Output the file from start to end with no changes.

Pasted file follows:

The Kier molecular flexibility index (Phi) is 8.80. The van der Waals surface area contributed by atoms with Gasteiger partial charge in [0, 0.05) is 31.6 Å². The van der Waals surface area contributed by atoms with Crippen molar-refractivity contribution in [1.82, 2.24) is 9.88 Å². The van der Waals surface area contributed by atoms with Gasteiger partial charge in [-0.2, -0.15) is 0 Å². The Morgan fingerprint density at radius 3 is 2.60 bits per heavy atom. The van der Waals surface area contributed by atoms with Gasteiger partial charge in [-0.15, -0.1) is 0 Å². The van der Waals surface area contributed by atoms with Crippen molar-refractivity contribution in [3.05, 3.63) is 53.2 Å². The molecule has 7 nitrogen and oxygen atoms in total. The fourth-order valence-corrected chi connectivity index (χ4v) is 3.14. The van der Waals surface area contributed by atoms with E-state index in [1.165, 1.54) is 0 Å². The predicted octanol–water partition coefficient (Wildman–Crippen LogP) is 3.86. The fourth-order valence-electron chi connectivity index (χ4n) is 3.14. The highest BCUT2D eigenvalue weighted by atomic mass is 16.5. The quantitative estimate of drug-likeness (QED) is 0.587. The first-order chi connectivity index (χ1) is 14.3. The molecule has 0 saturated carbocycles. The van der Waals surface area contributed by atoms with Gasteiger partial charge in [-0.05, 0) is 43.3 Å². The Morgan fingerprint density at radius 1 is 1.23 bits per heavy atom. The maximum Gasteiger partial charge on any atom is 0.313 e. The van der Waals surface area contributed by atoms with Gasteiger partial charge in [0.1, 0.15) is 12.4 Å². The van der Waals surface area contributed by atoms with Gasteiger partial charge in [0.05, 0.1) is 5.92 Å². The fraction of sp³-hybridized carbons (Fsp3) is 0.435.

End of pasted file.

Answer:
The Kier molecular flexibility index (Phi) is 8.80. The van der Waals surface area contributed by atoms with Gasteiger partial charge in [0, 0.05) is 31.6 Å². The van der Waals surface area contributed by atoms with Crippen molar-refractivity contribution in [1.82, 2.24) is 9.88 Å². The van der Waals surface area contributed by atoms with Gasteiger partial charge in [-0.2, -0.15) is 0 Å². The Morgan fingerprint density at radius 3 is 2.60 bits per heavy atom. The van der Waals surface area contributed by atoms with Gasteiger partial charge in [-0.15, -0.1) is 0 Å². The van der Waals surface area contributed by atoms with Crippen molar-refractivity contribution in [3.05, 3.63) is 53.2 Å². The molecule has 7 nitrogen and oxygen atoms in total. The fourth-order valence-corrected chi connectivity index (χ4v) is 3.14. The van der Waals surface area contributed by atoms with E-state index in [1.165, 1.54) is 0 Å². The predicted octanol–water partition coefficient (Wildman–Crippen LogP) is 3.86. The fourth-order valence-electron chi connectivity index (χ4n) is 3.14. The highest BCUT2D eigenvalue weighted by atomic mass is 16.5. The quantitative estimate of drug-likeness (QED) is 0.587. The first-order chi connectivity index (χ1) is 14.3. The molecule has 0 saturated carbocycles. The van der Waals surface area contributed by atoms with Gasteiger partial charge in [-0.05, 0) is 43.3 Å². The Morgan fingerprint density at radius 1 is 1.23 bits per heavy atom. The maximum Gasteiger partial charge on any atom is 0.313 e. The van der Waals surface area contributed by atoms with Gasteiger partial charge in [0.1, 0.15) is 12.4 Å². The van der Waals surface area contributed by atoms with Gasteiger partial charge in [0.05, 0.1) is 5.92 Å². The fraction of sp³-hybridized carbons (Fsp3) is 0.435.